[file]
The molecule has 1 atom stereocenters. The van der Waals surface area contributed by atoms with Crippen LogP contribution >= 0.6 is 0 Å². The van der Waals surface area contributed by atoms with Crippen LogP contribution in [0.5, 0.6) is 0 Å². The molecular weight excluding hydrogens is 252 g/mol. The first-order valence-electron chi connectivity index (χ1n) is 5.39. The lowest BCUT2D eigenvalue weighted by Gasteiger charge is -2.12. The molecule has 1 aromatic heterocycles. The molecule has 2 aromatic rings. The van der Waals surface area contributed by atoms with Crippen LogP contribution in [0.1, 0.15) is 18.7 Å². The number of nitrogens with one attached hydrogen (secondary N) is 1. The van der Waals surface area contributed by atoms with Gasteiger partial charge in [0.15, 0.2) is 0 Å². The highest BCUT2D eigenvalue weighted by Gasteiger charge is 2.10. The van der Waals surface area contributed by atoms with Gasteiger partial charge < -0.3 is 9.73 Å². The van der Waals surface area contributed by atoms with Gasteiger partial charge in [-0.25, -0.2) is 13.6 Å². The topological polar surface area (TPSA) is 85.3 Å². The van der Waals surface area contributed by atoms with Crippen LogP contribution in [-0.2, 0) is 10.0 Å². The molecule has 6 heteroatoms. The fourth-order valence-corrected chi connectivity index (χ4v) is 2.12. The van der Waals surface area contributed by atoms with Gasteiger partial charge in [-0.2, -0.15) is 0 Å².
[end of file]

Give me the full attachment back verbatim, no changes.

The molecule has 1 atom stereocenters. The van der Waals surface area contributed by atoms with Crippen LogP contribution >= 0.6 is 0 Å². The van der Waals surface area contributed by atoms with Crippen LogP contribution in [0.5, 0.6) is 0 Å². The molecular weight excluding hydrogens is 252 g/mol. The first-order valence-electron chi connectivity index (χ1n) is 5.39. The lowest BCUT2D eigenvalue weighted by Gasteiger charge is -2.12. The molecule has 1 aromatic heterocycles. The molecule has 2 aromatic rings. The van der Waals surface area contributed by atoms with Crippen LogP contribution in [0.1, 0.15) is 18.7 Å². The number of nitrogens with one attached hydrogen (secondary N) is 1. The van der Waals surface area contributed by atoms with Gasteiger partial charge in [0.15, 0.2) is 0 Å². The highest BCUT2D eigenvalue weighted by Gasteiger charge is 2.10. The van der Waals surface area contributed by atoms with Gasteiger partial charge < -0.3 is 9.73 Å². The van der Waals surface area contributed by atoms with Gasteiger partial charge in [-0.25, -0.2) is 13.6 Å². The topological polar surface area (TPSA) is 85.3 Å². The van der Waals surface area contributed by atoms with Crippen LogP contribution in [-0.2, 0) is 10.0 Å². The molecule has 6 heteroatoms. The fourth-order valence-corrected chi connectivity index (χ4v) is 2.12. The van der Waals surface area contributed by atoms with Gasteiger partial charge in [-0.2, -0.15) is 0 Å².